Mike Montgomery and Kish Rajan host a weekly CALinnovates podcast with industry leaders from across the technology, innovation, and business sectors.
NGA Future and the Future of Tech & Government
Tim Blute Is Helping Government Move At The Speed Of Technology
Every day it seems like there are more things we can do on our phones — order anything delivered right to our homes, unlock our cars and even transfer money to a friend in an instant.
But if you’ve ever tried to navigate any public services on your phone or even on a laptop, you know that government moves at a much slower speed. Most actions still require an in-person visit or sifting through a dizzying array of paper work. And when it comes to things like keeping up with cybersecurity or regulating self-driving cars, the government is still far behind the technology industry.
Tim Blute is hoping to change that. As director for the newly created NGA Future within the National Governors Association, Blute will be working with state governments, advising them about how emerging technologies can help them make government more efficient.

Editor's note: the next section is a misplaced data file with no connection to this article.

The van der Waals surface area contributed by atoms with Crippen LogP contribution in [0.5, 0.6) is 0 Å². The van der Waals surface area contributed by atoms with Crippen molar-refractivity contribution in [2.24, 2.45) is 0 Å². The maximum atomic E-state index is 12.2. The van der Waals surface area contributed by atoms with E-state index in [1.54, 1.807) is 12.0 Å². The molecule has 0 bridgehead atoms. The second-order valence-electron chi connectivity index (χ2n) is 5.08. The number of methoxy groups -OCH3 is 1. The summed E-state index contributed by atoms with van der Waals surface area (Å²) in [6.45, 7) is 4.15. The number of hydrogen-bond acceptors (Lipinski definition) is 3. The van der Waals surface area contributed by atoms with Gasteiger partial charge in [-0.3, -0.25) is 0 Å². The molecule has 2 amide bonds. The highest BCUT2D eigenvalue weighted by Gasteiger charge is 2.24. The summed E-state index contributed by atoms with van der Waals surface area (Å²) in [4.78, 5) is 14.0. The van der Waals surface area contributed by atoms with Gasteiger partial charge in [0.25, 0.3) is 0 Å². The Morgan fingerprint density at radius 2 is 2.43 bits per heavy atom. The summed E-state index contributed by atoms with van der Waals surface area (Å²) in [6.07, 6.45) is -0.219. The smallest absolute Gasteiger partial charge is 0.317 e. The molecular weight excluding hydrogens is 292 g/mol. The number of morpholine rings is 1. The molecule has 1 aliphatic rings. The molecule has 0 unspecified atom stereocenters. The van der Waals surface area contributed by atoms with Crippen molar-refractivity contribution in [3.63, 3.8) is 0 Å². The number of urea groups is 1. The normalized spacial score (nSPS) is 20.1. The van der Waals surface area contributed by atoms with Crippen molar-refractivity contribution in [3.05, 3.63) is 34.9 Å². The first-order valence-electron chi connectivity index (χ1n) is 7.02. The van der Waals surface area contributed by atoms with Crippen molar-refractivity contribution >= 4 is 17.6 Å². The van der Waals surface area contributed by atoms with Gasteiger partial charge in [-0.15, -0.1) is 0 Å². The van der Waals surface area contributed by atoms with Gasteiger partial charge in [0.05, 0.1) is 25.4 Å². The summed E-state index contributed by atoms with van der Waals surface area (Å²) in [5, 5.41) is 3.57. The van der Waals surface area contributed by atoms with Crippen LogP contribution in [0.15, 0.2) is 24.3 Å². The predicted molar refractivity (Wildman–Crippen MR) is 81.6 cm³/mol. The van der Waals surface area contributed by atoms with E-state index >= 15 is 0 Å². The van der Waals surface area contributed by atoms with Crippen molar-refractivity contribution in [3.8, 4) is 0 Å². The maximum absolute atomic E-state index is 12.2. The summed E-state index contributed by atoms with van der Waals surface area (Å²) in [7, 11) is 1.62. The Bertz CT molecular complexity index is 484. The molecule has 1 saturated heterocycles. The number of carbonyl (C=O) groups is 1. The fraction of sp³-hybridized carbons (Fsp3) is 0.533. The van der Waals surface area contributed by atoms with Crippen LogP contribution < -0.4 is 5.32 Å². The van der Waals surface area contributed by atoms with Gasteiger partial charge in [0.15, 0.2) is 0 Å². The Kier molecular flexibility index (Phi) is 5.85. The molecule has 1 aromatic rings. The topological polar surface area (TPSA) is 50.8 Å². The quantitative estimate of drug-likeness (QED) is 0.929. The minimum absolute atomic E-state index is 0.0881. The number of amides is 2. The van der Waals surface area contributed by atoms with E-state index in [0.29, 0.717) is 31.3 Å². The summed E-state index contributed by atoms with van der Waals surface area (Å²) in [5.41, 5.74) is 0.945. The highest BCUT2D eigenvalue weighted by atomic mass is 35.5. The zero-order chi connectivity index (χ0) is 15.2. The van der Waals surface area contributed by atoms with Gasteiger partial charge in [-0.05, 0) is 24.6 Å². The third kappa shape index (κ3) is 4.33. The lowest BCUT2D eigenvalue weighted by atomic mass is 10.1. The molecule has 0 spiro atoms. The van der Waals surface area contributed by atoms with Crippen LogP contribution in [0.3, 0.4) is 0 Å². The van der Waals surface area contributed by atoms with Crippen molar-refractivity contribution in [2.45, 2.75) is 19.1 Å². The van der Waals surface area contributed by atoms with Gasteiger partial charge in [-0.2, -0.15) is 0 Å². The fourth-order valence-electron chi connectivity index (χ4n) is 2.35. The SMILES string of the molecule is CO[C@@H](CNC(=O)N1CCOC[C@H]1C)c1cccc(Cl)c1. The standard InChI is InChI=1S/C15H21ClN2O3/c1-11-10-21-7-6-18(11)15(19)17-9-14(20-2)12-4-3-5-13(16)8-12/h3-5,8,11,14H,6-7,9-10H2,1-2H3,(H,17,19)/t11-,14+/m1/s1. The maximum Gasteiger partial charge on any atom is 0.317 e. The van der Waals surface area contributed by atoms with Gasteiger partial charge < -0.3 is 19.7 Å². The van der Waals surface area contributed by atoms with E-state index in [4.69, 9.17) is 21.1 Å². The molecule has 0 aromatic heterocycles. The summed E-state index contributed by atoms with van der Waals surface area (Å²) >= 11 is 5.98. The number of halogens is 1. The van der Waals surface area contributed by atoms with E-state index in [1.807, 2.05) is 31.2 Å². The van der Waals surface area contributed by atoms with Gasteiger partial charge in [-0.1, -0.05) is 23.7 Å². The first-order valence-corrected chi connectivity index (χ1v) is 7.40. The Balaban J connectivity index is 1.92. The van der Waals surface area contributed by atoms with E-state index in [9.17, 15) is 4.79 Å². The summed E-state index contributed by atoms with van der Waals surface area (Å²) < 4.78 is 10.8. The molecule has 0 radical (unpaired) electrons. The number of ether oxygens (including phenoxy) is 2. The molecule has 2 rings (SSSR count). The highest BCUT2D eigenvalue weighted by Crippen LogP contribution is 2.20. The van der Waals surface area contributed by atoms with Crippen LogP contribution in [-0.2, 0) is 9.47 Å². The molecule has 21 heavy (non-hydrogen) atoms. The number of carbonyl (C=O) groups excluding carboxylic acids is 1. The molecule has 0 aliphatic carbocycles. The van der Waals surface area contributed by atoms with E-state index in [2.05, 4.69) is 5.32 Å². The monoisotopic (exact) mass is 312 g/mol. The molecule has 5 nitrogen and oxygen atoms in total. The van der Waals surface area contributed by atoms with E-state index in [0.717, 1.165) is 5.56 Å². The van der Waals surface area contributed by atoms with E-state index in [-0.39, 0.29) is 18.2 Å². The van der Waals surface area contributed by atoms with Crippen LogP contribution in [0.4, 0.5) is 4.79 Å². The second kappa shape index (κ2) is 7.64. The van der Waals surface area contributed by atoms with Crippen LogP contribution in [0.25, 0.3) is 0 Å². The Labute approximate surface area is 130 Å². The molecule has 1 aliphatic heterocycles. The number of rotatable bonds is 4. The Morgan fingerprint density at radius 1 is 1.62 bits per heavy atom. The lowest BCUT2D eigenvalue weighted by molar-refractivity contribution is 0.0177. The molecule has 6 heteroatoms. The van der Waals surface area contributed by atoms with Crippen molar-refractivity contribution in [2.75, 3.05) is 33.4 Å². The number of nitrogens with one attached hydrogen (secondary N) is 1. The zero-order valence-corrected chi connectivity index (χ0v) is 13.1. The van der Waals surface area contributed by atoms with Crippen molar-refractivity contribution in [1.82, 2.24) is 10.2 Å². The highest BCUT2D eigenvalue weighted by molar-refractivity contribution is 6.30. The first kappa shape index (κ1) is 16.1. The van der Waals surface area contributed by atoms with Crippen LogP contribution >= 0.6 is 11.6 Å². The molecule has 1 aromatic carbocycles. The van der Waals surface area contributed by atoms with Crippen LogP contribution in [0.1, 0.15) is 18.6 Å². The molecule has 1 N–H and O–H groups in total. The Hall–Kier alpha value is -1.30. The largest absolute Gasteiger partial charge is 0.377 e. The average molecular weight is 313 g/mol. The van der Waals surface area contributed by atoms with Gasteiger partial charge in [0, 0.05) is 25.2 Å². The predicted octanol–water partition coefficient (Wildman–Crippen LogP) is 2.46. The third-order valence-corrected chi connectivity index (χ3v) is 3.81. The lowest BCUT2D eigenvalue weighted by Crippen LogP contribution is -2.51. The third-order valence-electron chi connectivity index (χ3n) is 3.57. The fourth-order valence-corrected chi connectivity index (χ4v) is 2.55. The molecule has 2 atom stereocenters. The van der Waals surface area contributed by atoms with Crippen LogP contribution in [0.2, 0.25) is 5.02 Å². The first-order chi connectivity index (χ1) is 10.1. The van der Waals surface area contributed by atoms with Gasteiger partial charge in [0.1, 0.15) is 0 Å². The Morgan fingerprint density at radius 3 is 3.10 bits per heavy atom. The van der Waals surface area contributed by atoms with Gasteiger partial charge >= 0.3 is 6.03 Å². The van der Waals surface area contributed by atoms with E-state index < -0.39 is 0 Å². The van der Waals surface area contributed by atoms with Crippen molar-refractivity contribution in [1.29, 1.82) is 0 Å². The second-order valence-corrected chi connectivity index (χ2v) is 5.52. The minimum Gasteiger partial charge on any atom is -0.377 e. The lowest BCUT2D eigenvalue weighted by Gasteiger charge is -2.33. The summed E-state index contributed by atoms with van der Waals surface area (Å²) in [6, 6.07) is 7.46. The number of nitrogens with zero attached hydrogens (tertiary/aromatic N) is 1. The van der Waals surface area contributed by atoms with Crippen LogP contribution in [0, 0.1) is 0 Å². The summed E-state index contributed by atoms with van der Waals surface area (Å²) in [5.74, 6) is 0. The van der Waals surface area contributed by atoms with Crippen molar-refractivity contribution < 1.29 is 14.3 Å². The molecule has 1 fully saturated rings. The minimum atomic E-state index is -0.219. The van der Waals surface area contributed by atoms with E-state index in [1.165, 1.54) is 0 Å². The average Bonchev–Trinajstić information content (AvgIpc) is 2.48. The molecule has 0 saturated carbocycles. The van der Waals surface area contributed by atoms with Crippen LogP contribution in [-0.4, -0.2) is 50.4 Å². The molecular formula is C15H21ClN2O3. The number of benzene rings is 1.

CALinnovates' Chief Evangelist Kish Rajan sat down with Blute in his D.C. office to discuss technology frustrations, new innovations and how the Cajun Army could get some help during the next natural disaster.
Ep. 22: Marco Bucci
Mike Montgomery chats with Marco Bucci, candidate for Mayor in Genoa, Italy.
Ep. 21: Lloyd Marino
Mike Montgomery is joined by Lloyd Marino for a discussion on hyperloop technology and the future of transportation.
Ep. 20: Paul Rosenzweig
Mike Montgomery sits down with privacy expert and Lawfare contributor Paul Rosenzweig for a discussion about the Trump administration's proposed travel ban, the debate around zero-day vulnerabilities, and government reform.
Ep. 19: Tom Patterson
Mike Montgomery sits down with Unisys Chief Trust Officer and VP of Global Security, Tom Patterson.
Ep. 18: Hemant Taneja
Venture capitalist Hemant Taneja sees a huge problem looming for America. Technology is increasingly taking over jobs that were once done by people. As this trend accelerates, there will be fewer and fewer people who need to work. But at the same time, we are living a lot longer. And while ideas like a universal basic stipend might take care of paying all of those people who no longer have to work — what will they do with their days? Work gives our lives meaning as much as it fills our wallets. Are we destined to be sloths who simply consumer entertainment like the dystopian vision laid out in the movie Wall-E or the book Ready Player One?